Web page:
Over the last five years, the marginal, yet increasing, presence of documentary films in cinemas has given us the opportunity, even if it is fragmented, to assess the strength of the actuality of the genre. It is also the sign of a renewal which posits this film form as one of the most singular and unexpected media in contemporary creation. Since the mid- Nineties, searching film-goers have been able to notice here and there a series of events heralding the vivid commitment of today’s documentary cinema. Although there is no overall, homogeneous movement, a constellation of films have been made, often in isolation, but with definite determination, asserting the possibility that something else could foster the meeting of cinema and reality. There have been numerous proposals aiming at gradually erasing the old disrepute which had branded the “genre” and the current suspicion which, in the general audience’s mind, prevents the words documentary and cinema from going hand in hand.
Indeed, documentary cinema investigates, records, captures, extracts, collects, sometimes comments upon issues and often raises them… Perhaps our overall perception of documentaries frequently strengthens the anxious questioning of the current world — an issue it shares with a great number of the images we are bombarded with. The fact that documentaries support our anxiety does not mean that this is their sole subject matter or alibi, nor an end or a routine activity. A growing number of initiatives (specialised film festivals, meetings, regular programmes in art-house cinemas, etc.) enable us to experience documentary cinema throughout the diversity of its proposals. Just like the various realities they confront, the best contemporary documentaries are initiated by multiple, fragile, often home-made, underground, anarchic impulses. Documentary cinema’s persistence in reminding us that what relates film to the outside world has not to do only with the natural and the obvious is not its least merit. Once it has rid itself of the obsession with (or, even worse, of a mission) faithfully and objectively reflecting the world, documentary cinema is better equipped to undo the tyrannical organisation of the visual as it liberates the way we listen to the world. Modestly, without demonstration or euphoria, documentary cinema sometimes finds its way back to the exploration of possibilities which also shape the circumstances for any form of thought. Fortified by such convictions and keeping away from any kind of “actualism”, the Festival of the 3 Continents has been contributing, over the last three years, to an extended reception of contemporary documentary cinema. The festival shares this view with the Cahiers du Cinéma magazine which does its best to support new developments in the genre, within its pages as well as through other actions. Since the inception of the documentary section in the festival, the selection of films has been done in an efficient, collaborative manner with Cahiers du Cinéma. Such a cooperation constitutes a continuous partnership between the festival and the magazine; it is also an extension of the prospective and analytical monthly effort of the magazine. The eight films selected in this year’s international competition come from five different countries: Chile, Iran, Japan, Mexico, Singapore. Their diversity is not so much due to their coming from distant geographical realities, whose historical, social and cultural elements are singular and significant per se, as — even if we risk making a formai assessment — to their capacity to constantly arouse the viewer’s attention, a capacity which holds the questioning of the world and the challenging of representations as the irreducible polarities of any film. Even the most discreet ones.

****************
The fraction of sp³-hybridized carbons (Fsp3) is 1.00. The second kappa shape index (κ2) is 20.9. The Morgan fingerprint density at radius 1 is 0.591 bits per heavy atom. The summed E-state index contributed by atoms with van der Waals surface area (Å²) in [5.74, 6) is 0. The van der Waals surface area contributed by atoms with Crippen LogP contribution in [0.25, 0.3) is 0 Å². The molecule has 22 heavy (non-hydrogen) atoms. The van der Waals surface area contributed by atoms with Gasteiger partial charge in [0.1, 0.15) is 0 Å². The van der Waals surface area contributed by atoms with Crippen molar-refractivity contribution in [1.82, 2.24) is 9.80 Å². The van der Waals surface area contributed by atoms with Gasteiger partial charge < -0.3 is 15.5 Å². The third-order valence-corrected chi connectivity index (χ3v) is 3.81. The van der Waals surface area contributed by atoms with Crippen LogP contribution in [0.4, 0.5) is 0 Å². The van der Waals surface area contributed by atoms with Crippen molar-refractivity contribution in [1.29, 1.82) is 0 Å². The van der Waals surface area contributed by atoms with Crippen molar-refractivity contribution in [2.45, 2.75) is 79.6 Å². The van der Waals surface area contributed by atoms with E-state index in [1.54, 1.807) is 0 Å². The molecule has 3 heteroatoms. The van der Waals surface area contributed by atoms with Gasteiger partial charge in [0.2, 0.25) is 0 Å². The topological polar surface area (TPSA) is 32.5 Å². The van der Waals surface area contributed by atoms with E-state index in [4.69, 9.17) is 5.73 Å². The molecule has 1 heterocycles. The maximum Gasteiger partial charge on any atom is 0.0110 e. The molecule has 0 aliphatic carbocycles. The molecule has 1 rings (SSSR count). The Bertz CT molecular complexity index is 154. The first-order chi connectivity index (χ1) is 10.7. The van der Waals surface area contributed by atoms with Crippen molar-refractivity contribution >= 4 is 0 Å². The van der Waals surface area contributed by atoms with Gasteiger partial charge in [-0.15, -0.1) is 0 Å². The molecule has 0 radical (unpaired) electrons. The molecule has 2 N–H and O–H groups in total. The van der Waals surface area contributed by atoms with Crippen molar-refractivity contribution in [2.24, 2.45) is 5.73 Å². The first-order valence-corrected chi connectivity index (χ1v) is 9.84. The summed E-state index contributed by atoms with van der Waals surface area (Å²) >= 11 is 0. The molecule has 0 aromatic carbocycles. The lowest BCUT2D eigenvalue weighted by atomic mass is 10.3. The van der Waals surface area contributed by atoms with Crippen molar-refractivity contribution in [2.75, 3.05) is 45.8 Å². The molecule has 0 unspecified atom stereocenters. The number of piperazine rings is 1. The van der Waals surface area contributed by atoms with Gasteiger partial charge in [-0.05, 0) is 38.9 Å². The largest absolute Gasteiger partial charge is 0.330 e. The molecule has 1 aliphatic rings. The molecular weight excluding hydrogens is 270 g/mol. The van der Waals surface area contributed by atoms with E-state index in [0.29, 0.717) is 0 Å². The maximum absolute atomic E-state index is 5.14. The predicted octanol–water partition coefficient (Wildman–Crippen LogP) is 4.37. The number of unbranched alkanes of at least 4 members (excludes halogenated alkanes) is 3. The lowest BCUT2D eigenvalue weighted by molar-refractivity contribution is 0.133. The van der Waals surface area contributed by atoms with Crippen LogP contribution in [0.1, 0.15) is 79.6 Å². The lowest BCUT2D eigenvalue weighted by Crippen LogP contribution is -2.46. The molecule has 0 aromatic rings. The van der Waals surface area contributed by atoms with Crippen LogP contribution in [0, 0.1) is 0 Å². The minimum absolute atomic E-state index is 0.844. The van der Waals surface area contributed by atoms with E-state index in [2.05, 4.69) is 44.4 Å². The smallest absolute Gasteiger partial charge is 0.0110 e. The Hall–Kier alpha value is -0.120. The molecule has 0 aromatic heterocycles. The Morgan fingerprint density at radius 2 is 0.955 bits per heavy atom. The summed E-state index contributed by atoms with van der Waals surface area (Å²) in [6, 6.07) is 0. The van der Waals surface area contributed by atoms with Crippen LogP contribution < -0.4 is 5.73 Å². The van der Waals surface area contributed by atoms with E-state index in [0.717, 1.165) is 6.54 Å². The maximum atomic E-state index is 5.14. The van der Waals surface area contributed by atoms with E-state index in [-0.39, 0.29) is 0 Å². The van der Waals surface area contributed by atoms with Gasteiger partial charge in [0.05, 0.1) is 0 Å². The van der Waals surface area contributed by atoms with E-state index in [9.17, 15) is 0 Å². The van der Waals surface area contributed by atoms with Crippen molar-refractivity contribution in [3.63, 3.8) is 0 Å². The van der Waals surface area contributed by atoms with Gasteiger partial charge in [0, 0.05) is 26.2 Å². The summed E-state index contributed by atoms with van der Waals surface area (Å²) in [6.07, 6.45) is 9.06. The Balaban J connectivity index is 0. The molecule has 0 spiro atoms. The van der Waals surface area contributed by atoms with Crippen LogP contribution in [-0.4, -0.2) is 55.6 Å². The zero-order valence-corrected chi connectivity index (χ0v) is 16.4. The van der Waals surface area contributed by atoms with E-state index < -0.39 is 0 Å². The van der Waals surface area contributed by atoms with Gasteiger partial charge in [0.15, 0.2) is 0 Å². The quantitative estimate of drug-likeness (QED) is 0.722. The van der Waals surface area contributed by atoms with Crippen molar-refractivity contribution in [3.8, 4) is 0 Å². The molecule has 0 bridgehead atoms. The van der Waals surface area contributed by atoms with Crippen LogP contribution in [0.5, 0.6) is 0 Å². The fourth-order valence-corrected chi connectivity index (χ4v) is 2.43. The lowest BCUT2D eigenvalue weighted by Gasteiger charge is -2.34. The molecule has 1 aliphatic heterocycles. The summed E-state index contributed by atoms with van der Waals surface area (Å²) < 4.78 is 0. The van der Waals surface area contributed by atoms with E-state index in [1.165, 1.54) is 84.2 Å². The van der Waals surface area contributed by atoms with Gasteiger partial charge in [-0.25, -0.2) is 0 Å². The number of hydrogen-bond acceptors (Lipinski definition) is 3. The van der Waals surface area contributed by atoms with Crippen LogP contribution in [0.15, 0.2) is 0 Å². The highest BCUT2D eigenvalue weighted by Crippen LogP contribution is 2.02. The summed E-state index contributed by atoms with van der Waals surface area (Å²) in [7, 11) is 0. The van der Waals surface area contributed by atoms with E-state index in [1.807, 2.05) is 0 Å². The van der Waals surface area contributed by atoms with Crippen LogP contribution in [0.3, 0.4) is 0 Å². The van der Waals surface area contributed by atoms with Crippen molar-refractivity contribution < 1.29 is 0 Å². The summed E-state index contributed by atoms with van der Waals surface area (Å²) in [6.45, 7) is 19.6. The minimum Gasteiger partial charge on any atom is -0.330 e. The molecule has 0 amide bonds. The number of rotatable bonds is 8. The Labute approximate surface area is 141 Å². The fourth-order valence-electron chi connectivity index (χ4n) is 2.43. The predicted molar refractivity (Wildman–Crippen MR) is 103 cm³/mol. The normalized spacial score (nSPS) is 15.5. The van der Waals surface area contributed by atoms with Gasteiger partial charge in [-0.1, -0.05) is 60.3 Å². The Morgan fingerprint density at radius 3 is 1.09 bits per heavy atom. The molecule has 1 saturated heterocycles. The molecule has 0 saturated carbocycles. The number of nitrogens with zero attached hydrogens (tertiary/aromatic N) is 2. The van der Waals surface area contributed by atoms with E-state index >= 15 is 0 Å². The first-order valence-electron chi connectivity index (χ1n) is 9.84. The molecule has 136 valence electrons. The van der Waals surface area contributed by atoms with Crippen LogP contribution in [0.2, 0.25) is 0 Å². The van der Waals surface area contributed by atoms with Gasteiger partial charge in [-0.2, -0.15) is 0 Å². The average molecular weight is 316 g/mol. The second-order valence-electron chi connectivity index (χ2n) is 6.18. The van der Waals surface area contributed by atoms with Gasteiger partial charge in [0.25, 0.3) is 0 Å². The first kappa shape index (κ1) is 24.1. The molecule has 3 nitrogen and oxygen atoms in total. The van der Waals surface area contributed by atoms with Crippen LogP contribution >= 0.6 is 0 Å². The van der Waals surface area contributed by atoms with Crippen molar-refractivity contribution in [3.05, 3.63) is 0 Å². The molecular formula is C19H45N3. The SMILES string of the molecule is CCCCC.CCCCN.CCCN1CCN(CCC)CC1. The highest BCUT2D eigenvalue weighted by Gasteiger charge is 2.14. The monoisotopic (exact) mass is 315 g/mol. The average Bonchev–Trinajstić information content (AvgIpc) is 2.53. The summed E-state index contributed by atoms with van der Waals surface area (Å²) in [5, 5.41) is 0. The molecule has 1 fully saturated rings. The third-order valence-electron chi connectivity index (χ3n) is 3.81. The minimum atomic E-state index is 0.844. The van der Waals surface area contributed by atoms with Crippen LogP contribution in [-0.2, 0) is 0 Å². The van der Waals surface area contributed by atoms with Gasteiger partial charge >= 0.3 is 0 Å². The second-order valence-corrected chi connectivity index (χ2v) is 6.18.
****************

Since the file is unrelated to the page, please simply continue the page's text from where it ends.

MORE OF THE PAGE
Jérôme Baron, Guy Fillion, Jean-Philippe Tessé (Les Cahiers du Cinéma)